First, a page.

MTN transforms procurement with digital DNA approach

MTN transforms procurement with digital DNA approach

Leading MTN Group’s procurement transformation, Dirk Karl, Group Executive and CPO, discusses benefits, smart data-driven decision making, and ESG

Driven by its strong belief that everyone deserves the benefit of a connected modern life – particularly on the African continent – MTN Group is committed to bridging the digital divide, bringing connectivity and financial inclusion to its operating markets. 

“We are building the largest and most valuable business platform, with a clear focus on bringing Africa and its enterprises forward,” says Dirk Karl, Group Executive and CPO at MTN.


Procurement transformation: leading the charge

Being a successful and perceptive procurement leader with an international career spanning 25 years, Karl has been CPO at MTN since 2017. As part of his role, Karl leads the group’s procurement transformation strategy. “Our strategy is built on three key pillars,” he explains. “The first is ESG, which is not only key to our procurement transformation, but central to our core strategy as a business. Next, we have the ‘digital DNA’ to push data driven decision making, advanced analytics and agility into procurement, and finally, we are focused on driving supply chain resilience.”

As an early adopter of procurement transformation, integrating its supply chain and strategic sourcing into one integral part of its operations, MTN is already reaping the benefits of such a strategy. “This approach has already provided us with a vital return on investment (ROI). As an earlier adopter, we were able to navigate the perfect storm of semiconductor shortages alongside the friction caused throughout the supply chain over the last couple of years,” explains Karl.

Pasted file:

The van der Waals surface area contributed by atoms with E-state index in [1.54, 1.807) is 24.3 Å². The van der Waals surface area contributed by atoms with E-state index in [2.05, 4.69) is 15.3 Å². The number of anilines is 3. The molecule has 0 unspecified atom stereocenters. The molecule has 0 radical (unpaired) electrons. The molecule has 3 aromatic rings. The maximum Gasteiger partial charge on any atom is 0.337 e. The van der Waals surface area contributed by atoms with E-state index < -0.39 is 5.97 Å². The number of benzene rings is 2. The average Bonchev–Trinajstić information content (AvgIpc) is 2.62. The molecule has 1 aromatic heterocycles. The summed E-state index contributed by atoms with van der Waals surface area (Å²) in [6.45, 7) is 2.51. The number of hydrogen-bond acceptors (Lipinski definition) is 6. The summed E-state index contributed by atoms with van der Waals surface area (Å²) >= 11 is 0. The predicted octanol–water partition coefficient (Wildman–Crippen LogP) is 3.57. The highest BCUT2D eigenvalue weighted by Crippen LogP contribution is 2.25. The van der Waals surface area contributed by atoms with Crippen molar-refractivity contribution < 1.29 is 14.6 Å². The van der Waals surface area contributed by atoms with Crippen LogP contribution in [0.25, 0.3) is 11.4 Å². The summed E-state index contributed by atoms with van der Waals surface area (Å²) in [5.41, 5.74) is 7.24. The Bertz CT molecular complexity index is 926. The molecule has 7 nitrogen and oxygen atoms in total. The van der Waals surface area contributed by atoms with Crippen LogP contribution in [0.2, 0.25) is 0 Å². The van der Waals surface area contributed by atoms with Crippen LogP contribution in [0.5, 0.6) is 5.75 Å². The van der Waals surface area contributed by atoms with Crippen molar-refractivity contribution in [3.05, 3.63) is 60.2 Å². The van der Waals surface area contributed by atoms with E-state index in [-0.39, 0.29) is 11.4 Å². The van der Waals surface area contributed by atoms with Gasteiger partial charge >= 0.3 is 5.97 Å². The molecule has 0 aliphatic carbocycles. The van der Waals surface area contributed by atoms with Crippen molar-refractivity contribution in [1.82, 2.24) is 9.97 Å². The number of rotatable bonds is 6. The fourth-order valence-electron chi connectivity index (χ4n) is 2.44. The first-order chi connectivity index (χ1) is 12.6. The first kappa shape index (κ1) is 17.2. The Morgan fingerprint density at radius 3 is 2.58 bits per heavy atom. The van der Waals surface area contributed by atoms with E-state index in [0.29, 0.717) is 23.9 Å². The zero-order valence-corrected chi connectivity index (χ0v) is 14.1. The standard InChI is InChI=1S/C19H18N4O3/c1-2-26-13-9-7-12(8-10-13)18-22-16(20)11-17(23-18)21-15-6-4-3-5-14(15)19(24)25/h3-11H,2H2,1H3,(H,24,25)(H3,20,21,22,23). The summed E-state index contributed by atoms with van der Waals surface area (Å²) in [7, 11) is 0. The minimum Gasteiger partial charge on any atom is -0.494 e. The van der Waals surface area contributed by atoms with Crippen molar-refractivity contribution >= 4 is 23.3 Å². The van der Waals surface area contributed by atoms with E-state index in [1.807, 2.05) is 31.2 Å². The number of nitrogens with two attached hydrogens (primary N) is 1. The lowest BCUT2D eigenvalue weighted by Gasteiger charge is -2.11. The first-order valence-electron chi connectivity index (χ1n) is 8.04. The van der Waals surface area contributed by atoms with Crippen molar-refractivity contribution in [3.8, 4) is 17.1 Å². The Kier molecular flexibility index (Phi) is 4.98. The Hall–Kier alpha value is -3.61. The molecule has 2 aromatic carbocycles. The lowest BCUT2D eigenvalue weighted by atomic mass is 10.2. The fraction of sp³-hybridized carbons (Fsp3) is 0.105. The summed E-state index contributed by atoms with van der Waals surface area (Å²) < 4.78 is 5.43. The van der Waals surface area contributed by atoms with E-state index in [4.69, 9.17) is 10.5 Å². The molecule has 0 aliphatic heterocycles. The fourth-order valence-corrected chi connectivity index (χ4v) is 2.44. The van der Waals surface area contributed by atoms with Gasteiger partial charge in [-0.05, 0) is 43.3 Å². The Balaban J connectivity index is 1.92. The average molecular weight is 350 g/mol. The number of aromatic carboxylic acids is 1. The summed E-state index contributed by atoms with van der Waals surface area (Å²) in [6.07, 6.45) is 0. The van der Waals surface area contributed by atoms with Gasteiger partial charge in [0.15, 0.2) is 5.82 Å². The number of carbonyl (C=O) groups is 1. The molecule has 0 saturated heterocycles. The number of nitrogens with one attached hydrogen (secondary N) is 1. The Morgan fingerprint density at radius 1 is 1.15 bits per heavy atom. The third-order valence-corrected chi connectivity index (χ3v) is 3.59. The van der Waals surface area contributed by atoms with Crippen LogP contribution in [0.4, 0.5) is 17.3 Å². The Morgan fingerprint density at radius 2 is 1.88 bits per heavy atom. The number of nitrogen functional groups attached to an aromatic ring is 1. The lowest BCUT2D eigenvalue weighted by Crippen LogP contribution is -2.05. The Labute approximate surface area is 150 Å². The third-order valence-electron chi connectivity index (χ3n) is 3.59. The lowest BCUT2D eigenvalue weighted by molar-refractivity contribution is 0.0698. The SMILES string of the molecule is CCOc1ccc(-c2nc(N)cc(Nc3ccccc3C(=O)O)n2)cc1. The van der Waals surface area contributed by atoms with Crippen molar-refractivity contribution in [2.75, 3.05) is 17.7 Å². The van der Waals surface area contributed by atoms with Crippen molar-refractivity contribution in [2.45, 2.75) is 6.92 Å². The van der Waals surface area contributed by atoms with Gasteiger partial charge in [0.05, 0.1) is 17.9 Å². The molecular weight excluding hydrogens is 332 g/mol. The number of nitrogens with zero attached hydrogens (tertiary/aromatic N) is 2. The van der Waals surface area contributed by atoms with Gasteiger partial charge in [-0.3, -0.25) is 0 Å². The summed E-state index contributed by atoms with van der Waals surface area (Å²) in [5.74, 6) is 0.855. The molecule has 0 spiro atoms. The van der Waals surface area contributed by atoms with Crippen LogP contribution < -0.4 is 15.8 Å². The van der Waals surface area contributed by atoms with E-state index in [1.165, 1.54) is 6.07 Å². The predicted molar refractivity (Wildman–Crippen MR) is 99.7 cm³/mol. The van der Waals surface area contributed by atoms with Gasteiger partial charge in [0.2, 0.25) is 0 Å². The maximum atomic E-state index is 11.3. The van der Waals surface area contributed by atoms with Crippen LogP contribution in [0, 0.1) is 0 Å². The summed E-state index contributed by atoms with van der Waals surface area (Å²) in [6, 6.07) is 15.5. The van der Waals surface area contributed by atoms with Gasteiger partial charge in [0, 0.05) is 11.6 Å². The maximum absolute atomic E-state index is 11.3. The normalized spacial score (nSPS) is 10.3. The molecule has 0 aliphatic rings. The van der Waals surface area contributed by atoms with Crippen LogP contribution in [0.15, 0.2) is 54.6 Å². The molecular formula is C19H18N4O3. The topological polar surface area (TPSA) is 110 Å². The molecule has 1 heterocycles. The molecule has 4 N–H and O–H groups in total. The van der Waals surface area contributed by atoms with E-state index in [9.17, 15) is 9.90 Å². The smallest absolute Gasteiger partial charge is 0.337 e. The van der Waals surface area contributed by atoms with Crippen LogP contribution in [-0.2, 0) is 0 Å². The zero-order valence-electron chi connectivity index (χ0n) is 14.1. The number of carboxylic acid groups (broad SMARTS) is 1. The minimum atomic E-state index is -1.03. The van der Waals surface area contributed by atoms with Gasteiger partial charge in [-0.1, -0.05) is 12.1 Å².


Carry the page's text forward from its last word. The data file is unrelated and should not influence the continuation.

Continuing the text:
A core part of the group transformation involved MTN introducing new, agile, and iterative sourcing models in the procurement function. “Across the function, everyone is scrum master certified; we have cross functional teams operating in agile squads and pods in order to drive agility. Everything that we have learned from IT software development, we are translating into the procurement organisation,” says Karl.

Adopting this approach drastically changed MTN’s operating model. “This also transforms our throughput times in terms of how long it takes us to meet supply chain demands and complete sourcing transactions. This is why ‘digital DNA’ is a critical part of our transformation.”

It was important for MTN to onboard and restructure the people within its organisation due to the new skill set required. “It was a real transformational undertaking, bringing data science expertise into the organisation as well as catering for such change, and developing the systems and tools to transform sourcing and supply chain,” adds Karl.


Making smart procurement decisions in the face of uncertainty

One thing for certain in modern procurement and supply chains is uncertainty and disruption. “We have had no choice but to become smarter,” says Karl, “Uncertainty is a part of daily life. We still have to make decisions in the face of uncertainty, we can’t take it away, but we can better harness huge volumes of information to make data-driven decisions, which has become an integral part of our procurement and sourcing operation.”

MTN is using data analytics and automation to enhance its throughput time, cut down on manual, time consuming activities and drive greater efficiency. 

Karl explains: “We have developed our own in-house tools that support our sourcing function to adopt data-driven decision-making platforms and supply chain risk management frameworks using advanced technologies such as machine learning and artificial intelligence. Our expert sourcing teams are guided by price curves within each category, and our scenario analysis tool is used to analyse millions of possible sourcing award scenarios and select the optimum scenario for negotiation. We even have our own artificial intelligence-enabled virtual assistant, GeSSiCa, who scans our entire procurement ecosystem searching for bundling opportunities.